Commercial and residential buildings in the center of Batiovo
|• Town Head||Ferenc Beregszászi|
|• Total||5 km2 (2 sq mi)|
|Elevation||105 m (344 ft)|
|Time zone||EET (UTC+2)|
|• Summer (DST)||EEST (UTC+3)|
|Area code||+380 3141|
Batiovo (Ukrainian: Батьово, translit. Bat’ovo; Hungarian: Bátyú) is an urban-type settlement in Berehove Raion (district) of Zakarpattia Oblast (province) in western Ukraine. Population: 3,048 (2016 est.).
The Uzhhorod—Solotvyno railroad line runs through Batiovo, with a station located in the town that serves as a border control between Ukraine with Hungary. The railway in Batiovo is the largest employer for the town's residents.
The place was first mentioned in 1205 as Bátyú (Ukrainian: Батьу). During that time, the settlement was located on the banks of the Tisza river, however, frequent floods forced the town's residents to relocate to a further location from the river's banks. In 1816, Batiovo had a total of 310 residents and 54 houses. In 1910, the settlement was part of the Kingdom of Hungary and had a total of 1,490 inhabitants, the majority of which were Hungarians. In 1921, the local arm of the Communist Party of Czechoslovakia was established in Batiovo.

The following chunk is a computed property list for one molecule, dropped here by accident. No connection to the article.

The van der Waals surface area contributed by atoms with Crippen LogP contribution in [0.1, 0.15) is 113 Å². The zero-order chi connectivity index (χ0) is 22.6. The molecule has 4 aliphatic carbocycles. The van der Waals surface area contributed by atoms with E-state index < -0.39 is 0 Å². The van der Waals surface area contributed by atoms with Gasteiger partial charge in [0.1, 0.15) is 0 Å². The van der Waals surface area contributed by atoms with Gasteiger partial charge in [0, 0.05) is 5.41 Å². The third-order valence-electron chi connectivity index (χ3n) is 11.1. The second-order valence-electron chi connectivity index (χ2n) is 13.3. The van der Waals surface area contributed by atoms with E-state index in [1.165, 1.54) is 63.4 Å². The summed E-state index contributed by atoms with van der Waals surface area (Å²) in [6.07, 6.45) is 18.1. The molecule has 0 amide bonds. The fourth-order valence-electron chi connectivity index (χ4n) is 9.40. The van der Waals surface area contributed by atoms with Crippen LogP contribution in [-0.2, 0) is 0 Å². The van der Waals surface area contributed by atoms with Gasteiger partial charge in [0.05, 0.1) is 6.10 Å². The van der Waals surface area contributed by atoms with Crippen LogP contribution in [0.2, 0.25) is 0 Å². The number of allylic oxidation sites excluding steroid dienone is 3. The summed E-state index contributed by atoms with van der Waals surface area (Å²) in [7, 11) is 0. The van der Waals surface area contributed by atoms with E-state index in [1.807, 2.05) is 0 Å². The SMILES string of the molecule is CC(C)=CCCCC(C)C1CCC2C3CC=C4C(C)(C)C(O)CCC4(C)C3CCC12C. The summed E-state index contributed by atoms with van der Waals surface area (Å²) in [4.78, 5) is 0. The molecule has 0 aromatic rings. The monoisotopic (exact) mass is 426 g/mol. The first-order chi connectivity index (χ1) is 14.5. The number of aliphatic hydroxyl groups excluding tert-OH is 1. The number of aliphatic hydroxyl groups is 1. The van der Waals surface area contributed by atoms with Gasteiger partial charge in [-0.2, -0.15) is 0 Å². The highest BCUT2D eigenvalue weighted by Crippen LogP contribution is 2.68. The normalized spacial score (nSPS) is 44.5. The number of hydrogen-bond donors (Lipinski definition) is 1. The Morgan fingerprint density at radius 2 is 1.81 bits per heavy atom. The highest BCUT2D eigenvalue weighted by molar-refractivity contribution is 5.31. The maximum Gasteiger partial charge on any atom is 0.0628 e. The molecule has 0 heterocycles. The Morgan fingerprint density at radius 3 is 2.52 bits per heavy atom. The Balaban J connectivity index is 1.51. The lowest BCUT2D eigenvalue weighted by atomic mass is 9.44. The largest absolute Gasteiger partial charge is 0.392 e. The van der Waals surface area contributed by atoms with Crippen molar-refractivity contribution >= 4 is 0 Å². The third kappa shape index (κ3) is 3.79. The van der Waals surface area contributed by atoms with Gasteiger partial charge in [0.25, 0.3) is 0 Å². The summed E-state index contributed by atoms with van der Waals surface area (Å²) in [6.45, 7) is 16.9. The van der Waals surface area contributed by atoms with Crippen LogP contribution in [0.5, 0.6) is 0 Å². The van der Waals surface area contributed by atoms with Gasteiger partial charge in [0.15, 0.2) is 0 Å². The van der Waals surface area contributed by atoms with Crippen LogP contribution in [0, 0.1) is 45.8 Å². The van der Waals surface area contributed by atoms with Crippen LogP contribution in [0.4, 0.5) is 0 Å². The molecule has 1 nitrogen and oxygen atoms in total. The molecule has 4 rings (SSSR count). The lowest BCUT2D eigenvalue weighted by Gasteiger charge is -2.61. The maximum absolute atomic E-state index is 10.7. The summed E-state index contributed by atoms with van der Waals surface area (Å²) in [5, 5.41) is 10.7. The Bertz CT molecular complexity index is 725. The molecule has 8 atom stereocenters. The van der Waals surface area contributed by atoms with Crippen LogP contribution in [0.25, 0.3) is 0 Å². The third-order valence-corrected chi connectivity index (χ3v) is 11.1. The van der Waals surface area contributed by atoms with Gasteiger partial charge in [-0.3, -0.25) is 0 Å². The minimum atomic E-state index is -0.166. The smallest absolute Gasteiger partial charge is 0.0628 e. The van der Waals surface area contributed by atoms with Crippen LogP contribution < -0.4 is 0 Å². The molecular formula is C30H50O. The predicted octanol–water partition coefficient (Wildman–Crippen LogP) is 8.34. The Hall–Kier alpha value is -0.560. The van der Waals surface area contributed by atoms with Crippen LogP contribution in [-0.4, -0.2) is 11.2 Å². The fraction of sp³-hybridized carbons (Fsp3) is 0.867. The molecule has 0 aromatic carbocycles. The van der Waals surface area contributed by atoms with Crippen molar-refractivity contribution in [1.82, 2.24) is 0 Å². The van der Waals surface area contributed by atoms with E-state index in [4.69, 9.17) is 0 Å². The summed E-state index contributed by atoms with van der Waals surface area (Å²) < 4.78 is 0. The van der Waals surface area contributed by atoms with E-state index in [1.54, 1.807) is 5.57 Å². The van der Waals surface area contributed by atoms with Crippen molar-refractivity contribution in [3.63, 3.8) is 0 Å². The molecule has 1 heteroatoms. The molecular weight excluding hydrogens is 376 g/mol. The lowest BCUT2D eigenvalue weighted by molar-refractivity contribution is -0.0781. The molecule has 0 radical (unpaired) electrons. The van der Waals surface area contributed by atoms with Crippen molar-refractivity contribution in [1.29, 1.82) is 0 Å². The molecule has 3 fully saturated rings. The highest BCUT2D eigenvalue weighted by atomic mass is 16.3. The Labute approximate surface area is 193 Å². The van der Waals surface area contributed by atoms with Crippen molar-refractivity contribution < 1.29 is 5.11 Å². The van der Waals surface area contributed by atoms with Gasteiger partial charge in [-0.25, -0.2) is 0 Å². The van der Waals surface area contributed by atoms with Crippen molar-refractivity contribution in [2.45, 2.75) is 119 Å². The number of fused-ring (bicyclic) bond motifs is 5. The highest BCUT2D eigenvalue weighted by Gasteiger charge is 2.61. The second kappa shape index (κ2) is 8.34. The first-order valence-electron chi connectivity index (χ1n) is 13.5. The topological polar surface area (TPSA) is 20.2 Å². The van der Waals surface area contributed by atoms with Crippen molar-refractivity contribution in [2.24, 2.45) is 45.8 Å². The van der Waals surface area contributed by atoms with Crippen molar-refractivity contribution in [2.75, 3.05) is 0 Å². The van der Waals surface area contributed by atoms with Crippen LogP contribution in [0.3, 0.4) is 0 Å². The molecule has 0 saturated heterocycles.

During World War II, about 40 families from the town were sent to Nazi concentration camps and an additional 90 people were sent to do forced labor. After the Soviet annexation of Western Ukraine in 1939-1940, Batiovo became part of the Soviet Union. In Autumn of 1944, 140 residents were taken prisoner by Soviet forces. In 1946, the settlement's name was changed to Vuzlove (Ukrainian: Вузлове) or Uzlovoe (Russian: Узловое), which it kept until it was renamed back to "Batiovo" on April 1, 1995.
In 1971, the settlement was granted the status of an urban-type settlement. In 2001, Batiovo survived a large flood from the Tisza largely in part thanks to the railway line's embankment which stopped the coming waters.
The town's population was 3,046 as of the 2001 Ukrainian Census and 3,046 in 2011. Two-thirds of the town's population consists of ethnic Hungarians, with the remaining population consisting of Ukrainians and Russians.
The town houses a couple of attractions, including the Reformed Church, which was originally built in 1910, but rebuilt in 1988, and renovated in 2003; as well as the Lónyay Estate, which was nationalized during the Soviet times.
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